• As discussed in the Downers Grove North review, YouTube is obviously a fantastic way to broadcast footvolley to fans around the world.  However, is YouTube the only way you plan to broadcast the sport?  As a side note, the idea for this case study came from a footvolley broadcast…on ESPN.  Also, with so many streaming companies clamoring for content that will attract viewers (like DAZN, FloSports, FuboTV), seems you may have missed a big opportunity here.
    • As discussed earlier, one of the biggest challenges for footvolley is the sport’s insane degree of difficulty.  Developing a strategy to boost participation levels is a tall order, and while there were some good ideas from both teams, we didn’t quite feel like either group came up with a game-changing solution.
    • While we absolutely loved the local brew pub partnership (the commercial was awesome), how eager do you think novice fans will be to come out to the pub and try to play?  Will the novelty wear off too quickly?  Also, we would have liked to have seen a strategy for growing the game not just nationally, but internationally from a participation perspective.  Encouraging participation at a local pub isn’t going to move the needle much.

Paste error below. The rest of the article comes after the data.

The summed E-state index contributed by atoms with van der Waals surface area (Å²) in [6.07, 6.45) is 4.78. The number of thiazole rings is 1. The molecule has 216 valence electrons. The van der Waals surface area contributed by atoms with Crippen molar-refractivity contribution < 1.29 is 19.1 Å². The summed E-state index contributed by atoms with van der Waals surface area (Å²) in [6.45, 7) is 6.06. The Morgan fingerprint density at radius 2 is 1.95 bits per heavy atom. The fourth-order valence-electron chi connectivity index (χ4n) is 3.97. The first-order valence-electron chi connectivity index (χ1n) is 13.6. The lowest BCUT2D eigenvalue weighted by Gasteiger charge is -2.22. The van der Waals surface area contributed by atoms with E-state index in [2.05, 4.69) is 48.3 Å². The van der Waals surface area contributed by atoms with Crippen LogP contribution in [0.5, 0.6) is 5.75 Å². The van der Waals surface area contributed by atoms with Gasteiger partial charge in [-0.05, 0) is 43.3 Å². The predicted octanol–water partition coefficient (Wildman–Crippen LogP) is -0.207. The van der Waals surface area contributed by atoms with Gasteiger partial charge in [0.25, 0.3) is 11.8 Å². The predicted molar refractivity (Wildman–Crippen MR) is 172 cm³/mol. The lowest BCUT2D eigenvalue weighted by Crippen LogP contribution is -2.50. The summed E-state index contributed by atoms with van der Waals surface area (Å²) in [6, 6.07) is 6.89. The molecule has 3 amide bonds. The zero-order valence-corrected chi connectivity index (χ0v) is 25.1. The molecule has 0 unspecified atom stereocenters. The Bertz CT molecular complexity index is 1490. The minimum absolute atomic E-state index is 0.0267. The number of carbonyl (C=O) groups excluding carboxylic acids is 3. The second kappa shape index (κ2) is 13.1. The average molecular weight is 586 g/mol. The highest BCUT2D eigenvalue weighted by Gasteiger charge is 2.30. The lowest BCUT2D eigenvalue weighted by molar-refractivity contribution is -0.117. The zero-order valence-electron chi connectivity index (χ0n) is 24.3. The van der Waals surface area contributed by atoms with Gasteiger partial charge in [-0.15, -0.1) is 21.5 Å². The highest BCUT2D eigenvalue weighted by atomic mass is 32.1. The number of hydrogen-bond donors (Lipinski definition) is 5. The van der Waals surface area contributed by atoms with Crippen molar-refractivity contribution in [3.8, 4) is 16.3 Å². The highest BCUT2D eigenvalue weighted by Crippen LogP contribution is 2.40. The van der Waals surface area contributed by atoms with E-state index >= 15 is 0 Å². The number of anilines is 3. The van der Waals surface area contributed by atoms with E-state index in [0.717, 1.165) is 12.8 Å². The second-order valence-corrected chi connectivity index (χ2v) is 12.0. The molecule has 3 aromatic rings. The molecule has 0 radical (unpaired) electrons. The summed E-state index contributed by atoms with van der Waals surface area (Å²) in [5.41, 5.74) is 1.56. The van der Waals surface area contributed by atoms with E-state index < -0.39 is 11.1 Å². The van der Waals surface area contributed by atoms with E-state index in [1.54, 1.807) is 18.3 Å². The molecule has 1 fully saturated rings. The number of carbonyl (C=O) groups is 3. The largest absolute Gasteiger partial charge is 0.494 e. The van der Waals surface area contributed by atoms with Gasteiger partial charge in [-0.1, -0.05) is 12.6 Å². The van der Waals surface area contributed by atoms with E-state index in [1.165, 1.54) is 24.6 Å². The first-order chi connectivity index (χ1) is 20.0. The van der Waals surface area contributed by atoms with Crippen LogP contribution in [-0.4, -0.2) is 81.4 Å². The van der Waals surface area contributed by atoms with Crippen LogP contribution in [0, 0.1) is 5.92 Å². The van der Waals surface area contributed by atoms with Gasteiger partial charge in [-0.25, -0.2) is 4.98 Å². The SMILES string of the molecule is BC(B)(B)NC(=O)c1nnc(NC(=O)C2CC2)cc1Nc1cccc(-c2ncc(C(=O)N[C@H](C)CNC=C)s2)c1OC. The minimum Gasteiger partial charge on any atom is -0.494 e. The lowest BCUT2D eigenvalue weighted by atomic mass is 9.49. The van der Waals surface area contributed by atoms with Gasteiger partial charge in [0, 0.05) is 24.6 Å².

• You absolutely nailed it on this one.  Bringing the voice of iconic global soccer stars to the game of footvolley will most certainly boost interest. Nice job doing the research to learn that soccer players like Brazil legend Ronaldino believes footvolley will become an Olympic sport offers tons of credibility, and tapping into that positive affiliation/affinity for the game the game provides an excellent use of influence.


Congratulations Green Run High School!  You are the champions of our fifth annual SportsBiz Madness Case Study Tournament!

From the competition’s judges:

We were all very impressed with the overall approach taken by Green Run students to elevate the sport of footvolley. Setting up clear KPI’s at the beginning and a clear articulation of education strategy is what really separated your case study response from the competition in the final round. We also felt like this group was very consistent, thoughtful and accurate with their recommendation on who and what to align their brand with on many levels.  Last but certainly not least, it was evident these students went the extra mile in this competition.  Tracking down an actual footvolley athlete to interview for ideas and input was genius, and a collaboration with a local business was really cool to see.